#BestAdvice: From Barracks to Boardroom, How the Front Lines Made Me a Better Leader

Levi Strauss & Co.
February 3, 2015

The following is an excerpt from an article originally published on LinkedIn, where LS&Co. leaders periodically share their perspectives and expertise on business trends, industry issues, careers and the workplace.

In this particular series, professionals share the words of wisdom that made all the difference in their lives. Follow the stories here and write your own (please include the hashtag #BestAdvice in the body of your post).

Have thoughts or reactions to this piece? Head on over to LinkedIn to share them.


As the CEO of Levi Strauss & Co. and a 28-year veteran of Procter & Gamble, I tend to be known as a “brand” guy, a businessman, someone who launches brands and strives to build talent and strong global businesses. But my “formative” years were spent as a U.S. Army Officer fresh out of college in a combat unit in Germany during the peak of the Cold War.

In many ways, it was my military experience that shaped who I am and how I think about leadership. Even though those days in Germany were 35 years ago, the lessons have stayed with me all of these years. In fact, the military may have given me the best advice and taught me the most valuable lessons I’ve learned in my career.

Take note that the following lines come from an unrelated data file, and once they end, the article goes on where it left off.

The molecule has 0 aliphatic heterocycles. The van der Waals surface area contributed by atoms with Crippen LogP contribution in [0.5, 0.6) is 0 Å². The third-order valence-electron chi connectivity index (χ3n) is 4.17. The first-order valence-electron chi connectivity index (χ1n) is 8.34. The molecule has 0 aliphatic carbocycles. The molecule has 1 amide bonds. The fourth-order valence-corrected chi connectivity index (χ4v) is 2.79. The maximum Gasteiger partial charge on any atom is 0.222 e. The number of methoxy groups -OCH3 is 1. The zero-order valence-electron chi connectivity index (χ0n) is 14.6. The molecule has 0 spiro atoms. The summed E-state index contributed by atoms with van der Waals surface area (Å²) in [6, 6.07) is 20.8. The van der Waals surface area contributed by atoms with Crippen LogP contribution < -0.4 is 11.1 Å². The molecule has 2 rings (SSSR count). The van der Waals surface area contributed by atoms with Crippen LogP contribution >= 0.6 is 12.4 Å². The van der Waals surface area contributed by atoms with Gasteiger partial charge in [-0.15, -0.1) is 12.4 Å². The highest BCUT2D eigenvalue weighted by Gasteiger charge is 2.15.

1. Always eat last. One of the first things I learned as an officer was that officers always ate last. The principle is simple: to be a good leader, you take care of your people first. Officers are the last to sleep, the first to wake, especially in the field. And though “servant leadership” may sound like an oxymoron, taking care of your “soldiers” means they will take care of you.

2. Never ask a soldier to do something you wouldn’t do yourself. A corollary to the “always eat last” principle, real leaders will never “order” or even ask someone to do something they wouldn’t do themselves. In most cases, the best leaders never ask their soldiers to do anything they haven’t already done before.

3. Take the high ground. A key principle in combat is that the “high ground” is always the most important piece of real estate – and many famous battles were fought over an especially important hilltop. In business we must also always fight for the “high ground.” Whether that is owning the category benefit (e.g. Folgers coffee owning the benefit of “waking up” or for Levi’s, the idea that you wear other jeans but you “Live in Levi’s”), or being on the moral high ground. One of the great joys of being at Levi Strauss & Co. is knowing that we have always stood for what is right, and have led for progress. Leaders determine the “high ground” they want to own, and then fight for it.


Want to read the rest of Chip’s #bestadvice? Click over to LinkedIn for the full post.